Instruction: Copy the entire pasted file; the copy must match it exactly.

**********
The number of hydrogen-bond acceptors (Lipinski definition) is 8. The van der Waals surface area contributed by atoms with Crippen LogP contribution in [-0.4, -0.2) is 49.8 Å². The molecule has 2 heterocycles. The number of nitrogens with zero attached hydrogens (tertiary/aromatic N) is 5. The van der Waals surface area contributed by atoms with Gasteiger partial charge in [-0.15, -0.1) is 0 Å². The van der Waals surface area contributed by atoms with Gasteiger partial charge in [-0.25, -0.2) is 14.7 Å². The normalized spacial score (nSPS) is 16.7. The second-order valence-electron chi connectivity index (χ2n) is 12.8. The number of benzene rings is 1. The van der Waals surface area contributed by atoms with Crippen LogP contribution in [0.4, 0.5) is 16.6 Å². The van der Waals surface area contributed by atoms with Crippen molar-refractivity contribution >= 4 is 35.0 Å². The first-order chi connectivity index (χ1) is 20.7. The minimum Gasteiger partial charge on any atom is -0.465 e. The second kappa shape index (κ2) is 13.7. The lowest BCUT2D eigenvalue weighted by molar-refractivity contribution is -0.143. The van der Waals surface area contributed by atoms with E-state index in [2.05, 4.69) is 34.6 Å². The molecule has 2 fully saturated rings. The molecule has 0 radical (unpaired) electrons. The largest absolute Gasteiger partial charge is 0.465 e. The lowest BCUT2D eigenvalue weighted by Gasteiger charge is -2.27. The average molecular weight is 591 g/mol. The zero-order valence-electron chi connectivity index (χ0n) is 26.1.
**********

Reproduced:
The number of hydrogen-bond acceptors (Lipinski definition) is 8. The van der Waals surface area contributed by atoms with Crippen LogP contribution in [-0.4, -0.2) is 49.8 Å². The molecule has 2 heterocycles. The number of nitrogens with zero attached hydrogens (tertiary/aromatic N) is 5. The van der Waals surface area contributed by atoms with Gasteiger partial charge in [-0.15, -0.1) is 0 Å². The van der Waals surface area contributed by atoms with Gasteiger partial charge in [-0.25, -0.2) is 14.7 Å². The normalized spacial score (nSPS) is 16.7. The second-order valence-electron chi connectivity index (χ2n) is 12.8. The number of benzene rings is 1. The van der Waals surface area contributed by atoms with Crippen LogP contribution in [0.4, 0.5) is 16.6 Å². The van der Waals surface area contributed by atoms with Crippen molar-refractivity contribution >= 4 is 35.0 Å². The first-order chi connectivity index (χ1) is 20.7. The minimum Gasteiger partial charge on any atom is -0.465 e. The second kappa shape index (κ2) is 13.7. The lowest BCUT2D eigenvalue weighted by molar-refractivity contribution is -0.143. The van der Waals surface area contributed by atoms with E-state index in [2.05, 4.69) is 34.6 Å². The molecule has 2 fully saturated rings. The molecule has 0 radical (unpaired) electrons. The largest absolute Gasteiger partial charge is 0.465 e. The lowest BCUT2D eigenvalue weighted by Gasteiger charge is -2.27. The average molecular weight is 591 g/mol. The zero-order valence-electron chi connectivity index (χ0n) is 26.1.